My goal is to expand our scope of offering for students who want to consider non-traditional business career paths.

Howard is the nation’s preeminent HBCU. What is the role of the HBCU in the 21st century?

If we start with the dynamic history of Howard and all HBCUs, the missions always have been to provide opportunities to students of color who would not necessarily have had them otherwise. Howard was founded as a historically black college by the federal government to provide newly freed slaves educational opportunities. It was first led by a Civil War general who ran the U.S. government’s Freedmen’s Bureau. As people were trying to integrate into the population as freed slaves, Howard was one space where they could come to be educated and launch themselves into careers. Over the years, our missions remain the same, that is to provide excellence in education to underserved populations who want a safe space to learn and grow and succeed. The challenging social, political and economic environments our students face today makes our work just as relevant as it ever was.

Many of our students come from underprivileged backgrounds and demonstrate a high capacity for academic success, but many do not have the financial resources to attend certain institutions in this country. Howard and other HBCUs are places that have traditionally found ways to help the most vulnerable, yet high achieving, students find a way to receive higher education. These students can come into these places and feel comfortable in who they are and we can provide them, not only the financial assistance, but also the social infrastructure that can make them feel comfortable in learning and growing.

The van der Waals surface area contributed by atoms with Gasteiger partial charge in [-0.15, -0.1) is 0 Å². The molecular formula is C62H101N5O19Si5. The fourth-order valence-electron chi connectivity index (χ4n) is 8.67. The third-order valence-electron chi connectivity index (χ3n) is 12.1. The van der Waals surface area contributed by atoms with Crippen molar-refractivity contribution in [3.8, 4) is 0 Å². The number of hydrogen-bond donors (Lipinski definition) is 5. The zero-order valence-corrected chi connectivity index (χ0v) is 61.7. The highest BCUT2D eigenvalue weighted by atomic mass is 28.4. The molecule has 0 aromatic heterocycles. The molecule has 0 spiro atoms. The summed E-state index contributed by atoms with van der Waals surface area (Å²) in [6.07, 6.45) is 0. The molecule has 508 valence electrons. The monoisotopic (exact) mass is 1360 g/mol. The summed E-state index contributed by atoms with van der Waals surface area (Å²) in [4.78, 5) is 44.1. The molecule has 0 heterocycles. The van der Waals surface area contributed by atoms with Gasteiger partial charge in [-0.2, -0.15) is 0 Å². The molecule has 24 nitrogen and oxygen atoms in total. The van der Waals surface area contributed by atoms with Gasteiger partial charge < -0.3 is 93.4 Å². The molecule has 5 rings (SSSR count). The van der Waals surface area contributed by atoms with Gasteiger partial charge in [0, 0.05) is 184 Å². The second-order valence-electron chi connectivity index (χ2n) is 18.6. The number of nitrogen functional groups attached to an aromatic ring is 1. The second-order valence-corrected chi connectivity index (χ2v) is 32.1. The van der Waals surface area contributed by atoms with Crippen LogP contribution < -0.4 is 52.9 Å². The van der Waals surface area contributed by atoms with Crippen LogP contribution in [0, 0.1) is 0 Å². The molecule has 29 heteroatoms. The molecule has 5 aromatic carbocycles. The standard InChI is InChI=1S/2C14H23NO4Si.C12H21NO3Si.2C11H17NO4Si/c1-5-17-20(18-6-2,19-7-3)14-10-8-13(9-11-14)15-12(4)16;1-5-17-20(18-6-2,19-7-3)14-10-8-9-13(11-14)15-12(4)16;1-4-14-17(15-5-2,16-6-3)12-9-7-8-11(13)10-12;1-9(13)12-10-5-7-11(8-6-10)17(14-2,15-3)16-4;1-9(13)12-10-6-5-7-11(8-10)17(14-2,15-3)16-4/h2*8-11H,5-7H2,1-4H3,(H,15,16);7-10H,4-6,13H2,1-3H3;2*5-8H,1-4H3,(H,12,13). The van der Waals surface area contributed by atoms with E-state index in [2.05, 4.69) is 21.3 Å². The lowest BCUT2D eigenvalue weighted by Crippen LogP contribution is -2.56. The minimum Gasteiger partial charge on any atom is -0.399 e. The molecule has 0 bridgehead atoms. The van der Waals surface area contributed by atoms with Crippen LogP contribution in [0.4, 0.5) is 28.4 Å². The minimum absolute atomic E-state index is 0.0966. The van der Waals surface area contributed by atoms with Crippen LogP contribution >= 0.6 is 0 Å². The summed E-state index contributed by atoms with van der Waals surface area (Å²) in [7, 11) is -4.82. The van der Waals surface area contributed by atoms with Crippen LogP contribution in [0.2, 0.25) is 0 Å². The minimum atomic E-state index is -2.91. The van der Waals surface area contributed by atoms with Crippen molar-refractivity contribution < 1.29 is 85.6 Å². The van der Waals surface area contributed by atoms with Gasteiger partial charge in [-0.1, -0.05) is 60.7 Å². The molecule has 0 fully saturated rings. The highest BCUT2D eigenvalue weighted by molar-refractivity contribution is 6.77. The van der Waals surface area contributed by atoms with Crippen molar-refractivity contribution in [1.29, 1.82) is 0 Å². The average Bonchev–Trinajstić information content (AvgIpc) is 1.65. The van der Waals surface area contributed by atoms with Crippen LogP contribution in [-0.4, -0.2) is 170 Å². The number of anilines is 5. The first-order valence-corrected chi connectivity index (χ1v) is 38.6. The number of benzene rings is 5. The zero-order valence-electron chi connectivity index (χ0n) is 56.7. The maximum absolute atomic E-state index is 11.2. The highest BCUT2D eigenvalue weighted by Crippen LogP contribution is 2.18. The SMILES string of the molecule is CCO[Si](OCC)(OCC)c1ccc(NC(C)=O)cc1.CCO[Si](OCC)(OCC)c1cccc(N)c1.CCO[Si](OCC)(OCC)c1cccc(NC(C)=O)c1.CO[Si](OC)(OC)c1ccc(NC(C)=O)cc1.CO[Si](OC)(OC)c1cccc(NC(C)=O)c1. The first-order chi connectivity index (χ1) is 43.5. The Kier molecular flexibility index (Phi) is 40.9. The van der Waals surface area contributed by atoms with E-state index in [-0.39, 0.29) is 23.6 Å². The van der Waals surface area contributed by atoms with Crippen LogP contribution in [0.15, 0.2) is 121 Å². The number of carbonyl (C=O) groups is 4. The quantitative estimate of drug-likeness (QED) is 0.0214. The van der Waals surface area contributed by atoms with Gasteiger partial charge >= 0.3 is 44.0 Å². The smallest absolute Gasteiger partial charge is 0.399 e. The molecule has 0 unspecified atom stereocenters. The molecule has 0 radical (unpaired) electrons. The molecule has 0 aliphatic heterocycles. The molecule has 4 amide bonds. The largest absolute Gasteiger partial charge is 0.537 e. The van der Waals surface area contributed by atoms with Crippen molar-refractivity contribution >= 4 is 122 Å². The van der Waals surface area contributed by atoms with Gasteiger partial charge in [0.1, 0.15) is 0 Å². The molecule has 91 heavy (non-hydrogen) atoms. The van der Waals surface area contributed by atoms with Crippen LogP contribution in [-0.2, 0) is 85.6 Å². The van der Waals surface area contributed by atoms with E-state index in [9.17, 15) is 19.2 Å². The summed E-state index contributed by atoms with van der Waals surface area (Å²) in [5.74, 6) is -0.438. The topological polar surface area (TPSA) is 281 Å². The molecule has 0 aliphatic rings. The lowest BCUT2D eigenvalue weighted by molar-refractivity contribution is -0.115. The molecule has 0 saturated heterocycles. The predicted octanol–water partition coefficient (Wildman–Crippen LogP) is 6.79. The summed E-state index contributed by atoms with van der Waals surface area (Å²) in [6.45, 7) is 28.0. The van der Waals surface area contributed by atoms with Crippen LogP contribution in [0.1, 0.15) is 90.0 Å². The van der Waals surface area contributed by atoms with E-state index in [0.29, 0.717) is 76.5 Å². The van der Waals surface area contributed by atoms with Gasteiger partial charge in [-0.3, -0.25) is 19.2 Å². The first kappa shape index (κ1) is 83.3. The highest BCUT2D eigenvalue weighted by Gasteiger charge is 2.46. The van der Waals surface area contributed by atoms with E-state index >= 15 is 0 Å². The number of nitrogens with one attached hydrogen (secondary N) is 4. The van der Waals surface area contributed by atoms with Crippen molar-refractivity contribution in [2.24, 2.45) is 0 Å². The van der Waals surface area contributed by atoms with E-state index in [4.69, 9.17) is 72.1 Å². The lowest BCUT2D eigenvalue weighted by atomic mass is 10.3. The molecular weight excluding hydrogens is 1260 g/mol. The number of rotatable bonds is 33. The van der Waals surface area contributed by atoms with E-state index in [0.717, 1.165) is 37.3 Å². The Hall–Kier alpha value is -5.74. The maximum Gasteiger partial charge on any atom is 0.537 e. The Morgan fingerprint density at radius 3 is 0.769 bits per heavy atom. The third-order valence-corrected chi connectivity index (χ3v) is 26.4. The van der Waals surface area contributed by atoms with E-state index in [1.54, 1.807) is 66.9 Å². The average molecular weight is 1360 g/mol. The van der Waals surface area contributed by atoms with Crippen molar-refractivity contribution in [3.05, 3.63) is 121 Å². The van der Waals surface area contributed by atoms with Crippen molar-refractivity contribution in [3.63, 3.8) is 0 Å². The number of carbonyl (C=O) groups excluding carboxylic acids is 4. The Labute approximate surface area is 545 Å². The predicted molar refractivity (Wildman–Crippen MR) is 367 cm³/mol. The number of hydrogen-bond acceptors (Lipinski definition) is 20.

That’s what we do well and what we’ve always done. That’s not to say that our other partner and sister institutions cannot do the same thing, but it’s a much more difficult challenge to structurally adjust their environments to provide the support for students that need it the most. African Americans, for example, find themselves at some schools where they’re less than five percent of the general population and have to navigate not only the academic and the financial stresses of being in college but also the social constructs that are not always welcoming. Sometimes, even, it’s intimidating. 

To be in a space where you don’t have to deal with that and have a comfortable environment and a culture you know, and that knows you, allows you to thrive academically. There are many things in play in today’s world that make the dynamics I mentioned a reality for our students. For example, the issues of social justice and policing and all the things that we’re dealing with in this country, such as the leadership challenges at the national level, implicit racism and biases, the dynamics of globalism, and what’s happening with ever-changing technology trends is more of a mental strain and pressure on this generation of students than some realize. That all maintains a space for HBCUs to provide a very specific educational process that other schools have a hard time creating.